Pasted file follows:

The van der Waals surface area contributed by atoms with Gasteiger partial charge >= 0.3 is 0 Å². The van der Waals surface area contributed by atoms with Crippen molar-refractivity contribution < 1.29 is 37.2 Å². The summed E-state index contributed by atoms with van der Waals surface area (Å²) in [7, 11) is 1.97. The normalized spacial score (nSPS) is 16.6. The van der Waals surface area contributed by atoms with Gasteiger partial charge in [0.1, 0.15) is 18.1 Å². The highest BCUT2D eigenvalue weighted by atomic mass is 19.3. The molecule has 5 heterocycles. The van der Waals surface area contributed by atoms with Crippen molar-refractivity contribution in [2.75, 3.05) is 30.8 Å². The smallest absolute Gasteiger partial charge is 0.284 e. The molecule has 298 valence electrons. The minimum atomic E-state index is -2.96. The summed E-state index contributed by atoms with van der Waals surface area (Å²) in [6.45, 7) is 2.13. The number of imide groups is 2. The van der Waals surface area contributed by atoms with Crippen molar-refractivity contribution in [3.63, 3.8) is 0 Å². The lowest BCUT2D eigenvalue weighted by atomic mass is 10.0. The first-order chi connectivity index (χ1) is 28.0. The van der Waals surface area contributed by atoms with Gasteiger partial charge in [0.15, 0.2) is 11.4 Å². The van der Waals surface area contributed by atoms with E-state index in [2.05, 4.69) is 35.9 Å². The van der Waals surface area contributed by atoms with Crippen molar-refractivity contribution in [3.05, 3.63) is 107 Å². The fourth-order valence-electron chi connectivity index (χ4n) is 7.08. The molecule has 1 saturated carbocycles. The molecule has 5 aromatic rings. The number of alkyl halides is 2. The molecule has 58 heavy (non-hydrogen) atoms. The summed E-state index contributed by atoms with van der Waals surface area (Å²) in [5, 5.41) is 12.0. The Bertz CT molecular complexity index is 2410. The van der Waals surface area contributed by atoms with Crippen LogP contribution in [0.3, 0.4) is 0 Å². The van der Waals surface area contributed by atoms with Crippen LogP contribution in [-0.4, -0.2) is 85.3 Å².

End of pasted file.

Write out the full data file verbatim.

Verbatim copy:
The van der Waals surface area contributed by atoms with Gasteiger partial charge >= 0.3 is 0 Å². The van der Waals surface area contributed by atoms with Crippen molar-refractivity contribution < 1.29 is 37.2 Å². The summed E-state index contributed by atoms with van der Waals surface area (Å²) in [7, 11) is 1.97. The normalized spacial score (nSPS) is 16.6. The van der Waals surface area contributed by atoms with Gasteiger partial charge in [0.1, 0.15) is 18.1 Å². The highest BCUT2D eigenvalue weighted by atomic mass is 19.3. The molecule has 5 heterocycles. The van der Waals surface area contributed by atoms with Crippen molar-refractivity contribution in [2.75, 3.05) is 30.8 Å². The smallest absolute Gasteiger partial charge is 0.284 e. The molecule has 298 valence electrons. The minimum atomic E-state index is -2.96. The summed E-state index contributed by atoms with van der Waals surface area (Å²) in [6.45, 7) is 2.13. The number of imide groups is 2. The van der Waals surface area contributed by atoms with Crippen molar-refractivity contribution in [3.63, 3.8) is 0 Å². The lowest BCUT2D eigenvalue weighted by atomic mass is 10.0. The first-order chi connectivity index (χ1) is 28.0. The van der Waals surface area contributed by atoms with Gasteiger partial charge in [0.15, 0.2) is 11.4 Å². The van der Waals surface area contributed by atoms with E-state index in [2.05, 4.69) is 35.9 Å². The van der Waals surface area contributed by atoms with Crippen molar-refractivity contribution in [3.05, 3.63) is 107 Å². The fourth-order valence-electron chi connectivity index (χ4n) is 7.08. The molecule has 1 saturated carbocycles. The molecule has 5 aromatic rings. The number of alkyl halides is 2. The molecule has 58 heavy (non-hydrogen) atoms. The summed E-state index contributed by atoms with van der Waals surface area (Å²) in [5, 5.41) is 12.0. The Bertz CT molecular complexity index is 2410. The van der Waals surface area contributed by atoms with Crippen LogP contribution in [0.3, 0.4) is 0 Å². The van der Waals surface area contributed by atoms with Crippen LogP contribution in [-0.4, -0.2) is 85.3 Å².